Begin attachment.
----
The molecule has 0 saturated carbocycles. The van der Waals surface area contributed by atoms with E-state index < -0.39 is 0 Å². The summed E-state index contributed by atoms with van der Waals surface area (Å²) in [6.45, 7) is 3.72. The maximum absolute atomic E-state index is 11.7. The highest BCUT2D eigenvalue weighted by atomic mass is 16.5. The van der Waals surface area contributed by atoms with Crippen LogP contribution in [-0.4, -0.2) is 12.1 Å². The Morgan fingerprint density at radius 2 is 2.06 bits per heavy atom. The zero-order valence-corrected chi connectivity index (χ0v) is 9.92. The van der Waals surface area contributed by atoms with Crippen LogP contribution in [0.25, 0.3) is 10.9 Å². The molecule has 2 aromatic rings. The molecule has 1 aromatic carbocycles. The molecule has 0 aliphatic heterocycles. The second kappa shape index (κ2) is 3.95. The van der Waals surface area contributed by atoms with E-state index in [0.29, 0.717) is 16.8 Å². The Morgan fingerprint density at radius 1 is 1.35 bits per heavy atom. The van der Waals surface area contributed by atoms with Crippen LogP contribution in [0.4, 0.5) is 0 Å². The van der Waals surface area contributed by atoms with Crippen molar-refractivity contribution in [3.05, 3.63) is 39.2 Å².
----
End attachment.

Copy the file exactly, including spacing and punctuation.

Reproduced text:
The molecule has 0 saturated carbocycles. The van der Waals surface area contributed by atoms with E-state index < -0.39 is 0 Å². The summed E-state index contributed by atoms with van der Waals surface area (Å²) in [6.45, 7) is 3.72. The maximum absolute atomic E-state index is 11.7. The highest BCUT2D eigenvalue weighted by atomic mass is 16.5. The van der Waals surface area contributed by atoms with Crippen LogP contribution in [-0.4, -0.2) is 12.1 Å². The Morgan fingerprint density at radius 2 is 2.06 bits per heavy atom. The zero-order valence-corrected chi connectivity index (χ0v) is 9.92. The van der Waals surface area contributed by atoms with Crippen LogP contribution in [0.25, 0.3) is 10.9 Å². The molecule has 2 aromatic rings. The molecule has 1 aromatic carbocycles. The molecule has 0 aliphatic heterocycles. The second kappa shape index (κ2) is 3.95. The van der Waals surface area contributed by atoms with E-state index in [0.29, 0.717) is 16.8 Å². The Morgan fingerprint density at radius 1 is 1.35 bits per heavy atom. The van der Waals surface area contributed by atoms with Crippen LogP contribution in [0.4, 0.5) is 0 Å². The van der Waals surface area contributed by atoms with Crippen molar-refractivity contribution in [3.05, 3.63) is 39.2 Å².